Richard Uihlein-backed groups have spent nearly $11M to lift Nicholson in GOP Senate primary


When it comes to Wisconsin’s race for the U.S. Senate, Illinois businessman Richard Uihlein has not been shy about spending millions of his own cash to get Kevin Nicholson across the finish line in the Republican primary. > Milwaukee Journal Sentinel

Vukmir emphasizes Republican roots in bid for U.S. Senate seat

State Sen. Leah Vukmir is hoping her long history with the state Republican Party — and her visibility in the Waukesha area and on Wisconsin’s conservative radio airwaves — puts her over the top in her primary against former Marine Kevin Nicholson for Wisconsin’s U.S. Senate seat occupied by Tammy Baldwin. > Wisconsin Public Radio

Outside money pouring into Baldwin race. And we’re only at the primary.


U.S. Sen. Tammy Baldwin is arguably the only person standing in the way of Wisconsin becoming a full-fledged red state. And she knows she has a pretty big target on her back. Indeed, the race to unseat her has brought millions in outside campaign spending to Wisconsin. > Wisconsin Public Radio

Will the GOP US Senate primary turn on who appears more loyal to Trump?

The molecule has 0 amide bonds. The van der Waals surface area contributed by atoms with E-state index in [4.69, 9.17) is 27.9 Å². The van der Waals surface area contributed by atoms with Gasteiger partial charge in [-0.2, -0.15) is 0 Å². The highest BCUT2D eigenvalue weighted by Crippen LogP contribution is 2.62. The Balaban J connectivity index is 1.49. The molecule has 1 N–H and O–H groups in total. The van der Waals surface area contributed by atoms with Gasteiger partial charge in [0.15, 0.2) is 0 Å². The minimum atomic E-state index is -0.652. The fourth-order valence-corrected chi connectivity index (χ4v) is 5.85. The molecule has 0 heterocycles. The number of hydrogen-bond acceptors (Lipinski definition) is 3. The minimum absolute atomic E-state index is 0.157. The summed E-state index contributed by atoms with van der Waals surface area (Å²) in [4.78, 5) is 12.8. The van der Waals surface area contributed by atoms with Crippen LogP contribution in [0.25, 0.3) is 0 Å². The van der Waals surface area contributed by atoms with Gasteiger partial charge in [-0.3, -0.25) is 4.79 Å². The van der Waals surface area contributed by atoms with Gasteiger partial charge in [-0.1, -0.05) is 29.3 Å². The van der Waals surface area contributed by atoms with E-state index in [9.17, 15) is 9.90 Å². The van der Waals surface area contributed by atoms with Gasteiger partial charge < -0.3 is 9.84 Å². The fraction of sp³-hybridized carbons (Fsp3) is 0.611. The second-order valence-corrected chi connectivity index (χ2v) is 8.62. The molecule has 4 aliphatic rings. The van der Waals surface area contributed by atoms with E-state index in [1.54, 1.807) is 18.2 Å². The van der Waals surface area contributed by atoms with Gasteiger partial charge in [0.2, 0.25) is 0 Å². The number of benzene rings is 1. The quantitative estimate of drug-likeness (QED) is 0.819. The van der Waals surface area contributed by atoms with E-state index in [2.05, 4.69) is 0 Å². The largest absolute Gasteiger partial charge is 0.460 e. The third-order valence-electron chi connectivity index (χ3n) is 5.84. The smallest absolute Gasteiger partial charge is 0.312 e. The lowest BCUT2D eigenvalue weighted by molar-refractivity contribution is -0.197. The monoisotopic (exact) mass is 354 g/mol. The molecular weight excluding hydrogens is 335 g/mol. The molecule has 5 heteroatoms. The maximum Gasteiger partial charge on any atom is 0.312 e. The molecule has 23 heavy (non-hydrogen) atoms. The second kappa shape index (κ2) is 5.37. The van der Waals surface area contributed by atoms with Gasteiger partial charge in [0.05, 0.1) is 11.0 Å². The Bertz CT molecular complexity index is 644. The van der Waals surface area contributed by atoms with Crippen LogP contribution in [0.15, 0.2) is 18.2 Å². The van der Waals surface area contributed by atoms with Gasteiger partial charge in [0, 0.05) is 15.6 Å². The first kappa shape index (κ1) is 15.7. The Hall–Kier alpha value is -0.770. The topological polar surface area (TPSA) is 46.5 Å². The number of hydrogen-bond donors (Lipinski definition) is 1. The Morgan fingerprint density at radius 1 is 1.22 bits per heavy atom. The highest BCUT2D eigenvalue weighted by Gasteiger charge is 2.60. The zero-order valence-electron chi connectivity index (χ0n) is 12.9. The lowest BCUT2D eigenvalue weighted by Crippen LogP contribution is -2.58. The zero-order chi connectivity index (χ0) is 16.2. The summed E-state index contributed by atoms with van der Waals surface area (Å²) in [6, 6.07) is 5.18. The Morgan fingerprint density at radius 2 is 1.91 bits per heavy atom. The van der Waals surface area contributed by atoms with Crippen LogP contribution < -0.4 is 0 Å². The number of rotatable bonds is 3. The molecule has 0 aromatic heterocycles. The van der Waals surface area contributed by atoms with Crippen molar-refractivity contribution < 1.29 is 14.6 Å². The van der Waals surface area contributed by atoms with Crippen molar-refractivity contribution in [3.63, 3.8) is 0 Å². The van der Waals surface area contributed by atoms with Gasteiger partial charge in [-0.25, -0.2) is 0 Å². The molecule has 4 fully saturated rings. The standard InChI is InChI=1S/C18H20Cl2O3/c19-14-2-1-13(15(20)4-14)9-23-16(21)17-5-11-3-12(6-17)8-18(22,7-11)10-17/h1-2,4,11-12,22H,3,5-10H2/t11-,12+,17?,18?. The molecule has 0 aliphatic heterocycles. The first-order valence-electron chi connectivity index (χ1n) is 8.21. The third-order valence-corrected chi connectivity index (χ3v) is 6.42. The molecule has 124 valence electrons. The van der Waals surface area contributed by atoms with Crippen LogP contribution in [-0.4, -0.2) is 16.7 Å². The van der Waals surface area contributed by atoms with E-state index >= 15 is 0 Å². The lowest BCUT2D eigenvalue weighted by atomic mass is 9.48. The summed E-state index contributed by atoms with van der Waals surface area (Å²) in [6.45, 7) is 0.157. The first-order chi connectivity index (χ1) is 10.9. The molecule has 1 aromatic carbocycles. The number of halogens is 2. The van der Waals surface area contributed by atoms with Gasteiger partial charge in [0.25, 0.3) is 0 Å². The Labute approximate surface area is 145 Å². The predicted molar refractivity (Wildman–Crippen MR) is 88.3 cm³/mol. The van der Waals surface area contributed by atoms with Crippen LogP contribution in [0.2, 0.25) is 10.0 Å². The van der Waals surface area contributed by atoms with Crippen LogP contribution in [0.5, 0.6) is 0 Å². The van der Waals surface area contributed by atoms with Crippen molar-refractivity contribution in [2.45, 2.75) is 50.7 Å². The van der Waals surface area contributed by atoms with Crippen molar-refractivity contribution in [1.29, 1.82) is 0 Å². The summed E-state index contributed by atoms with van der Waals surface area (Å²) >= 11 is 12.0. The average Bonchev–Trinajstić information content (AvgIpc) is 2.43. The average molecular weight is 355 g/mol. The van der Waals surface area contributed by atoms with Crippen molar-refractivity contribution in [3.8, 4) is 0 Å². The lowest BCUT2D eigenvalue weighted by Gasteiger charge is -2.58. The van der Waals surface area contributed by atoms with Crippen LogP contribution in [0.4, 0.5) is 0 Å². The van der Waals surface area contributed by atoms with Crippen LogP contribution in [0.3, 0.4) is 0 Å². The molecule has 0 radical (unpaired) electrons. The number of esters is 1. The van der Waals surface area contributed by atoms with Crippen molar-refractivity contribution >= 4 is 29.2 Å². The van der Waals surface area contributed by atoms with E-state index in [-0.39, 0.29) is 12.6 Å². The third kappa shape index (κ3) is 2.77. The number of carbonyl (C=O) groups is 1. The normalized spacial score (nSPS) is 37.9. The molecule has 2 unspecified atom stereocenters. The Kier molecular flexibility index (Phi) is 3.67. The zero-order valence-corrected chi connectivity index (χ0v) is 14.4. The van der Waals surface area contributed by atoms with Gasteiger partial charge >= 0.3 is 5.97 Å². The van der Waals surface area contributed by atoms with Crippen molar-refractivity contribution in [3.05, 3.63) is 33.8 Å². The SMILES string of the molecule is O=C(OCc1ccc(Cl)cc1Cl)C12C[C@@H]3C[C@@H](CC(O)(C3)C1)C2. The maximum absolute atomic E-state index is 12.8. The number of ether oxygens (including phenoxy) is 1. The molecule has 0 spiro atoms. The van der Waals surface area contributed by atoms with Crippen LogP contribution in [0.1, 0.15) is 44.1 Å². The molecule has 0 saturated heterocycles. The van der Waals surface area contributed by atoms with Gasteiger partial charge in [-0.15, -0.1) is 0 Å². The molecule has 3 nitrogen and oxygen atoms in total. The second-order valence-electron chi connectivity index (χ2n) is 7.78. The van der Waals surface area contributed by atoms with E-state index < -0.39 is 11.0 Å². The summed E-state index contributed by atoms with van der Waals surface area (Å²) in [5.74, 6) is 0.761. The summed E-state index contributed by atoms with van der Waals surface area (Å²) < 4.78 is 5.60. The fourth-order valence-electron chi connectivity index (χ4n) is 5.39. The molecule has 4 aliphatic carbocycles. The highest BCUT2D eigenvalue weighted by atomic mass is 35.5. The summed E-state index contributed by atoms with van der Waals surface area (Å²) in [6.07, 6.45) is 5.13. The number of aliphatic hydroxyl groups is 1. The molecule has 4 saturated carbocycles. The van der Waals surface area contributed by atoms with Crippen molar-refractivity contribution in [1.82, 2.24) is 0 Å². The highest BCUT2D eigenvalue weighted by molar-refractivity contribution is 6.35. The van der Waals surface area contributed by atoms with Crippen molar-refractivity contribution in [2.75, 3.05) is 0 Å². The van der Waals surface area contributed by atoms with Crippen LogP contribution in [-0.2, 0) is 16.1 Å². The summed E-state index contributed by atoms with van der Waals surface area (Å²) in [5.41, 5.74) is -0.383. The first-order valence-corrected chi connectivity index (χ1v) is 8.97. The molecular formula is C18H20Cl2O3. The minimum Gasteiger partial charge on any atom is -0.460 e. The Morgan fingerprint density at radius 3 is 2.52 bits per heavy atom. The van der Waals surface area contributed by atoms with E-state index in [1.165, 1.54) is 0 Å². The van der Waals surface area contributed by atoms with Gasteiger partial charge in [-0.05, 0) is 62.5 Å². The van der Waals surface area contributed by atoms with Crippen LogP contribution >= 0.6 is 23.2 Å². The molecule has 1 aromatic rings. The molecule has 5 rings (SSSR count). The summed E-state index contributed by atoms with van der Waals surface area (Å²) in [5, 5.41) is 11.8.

In its final weeks, the primary battle between Wisconsin’s Republican U.S. Senate candidates — state Sen. Leah Vukmir and Delafield businessman and former Marine Kevin Nicholson — has become a brutal fight over who has been more loyal to President Donald Trump, who remains popular among Wisconsin Republicans. > WiscNews

Leah Vukmir: I’ll take the Wisconsin Way to D.C. and drain the swamp

In her candidate op-ed, Leah Vukmir writes that “In Wisconsin, we know there’s a better way for Washington to work, and I’m running to bring the Wisconsin Way to our nation’s capital”, and that Tammy Baldwin “has spent nearly two decades in Congress doing nothing”. > Cap Times

Kevin Nicholson floats mean-testing and raising age for Social Security

When it comes to talking about Social Security, first-time Republican U.S. Senate candidate Kevin Nicholson is not afraid to offer a solution. During interviews, he has proposed changes to maintain the fund’s solvency, including a gradual rise in the retirement age for those who are now years from retirement. > Milwaukee Journal Sentinel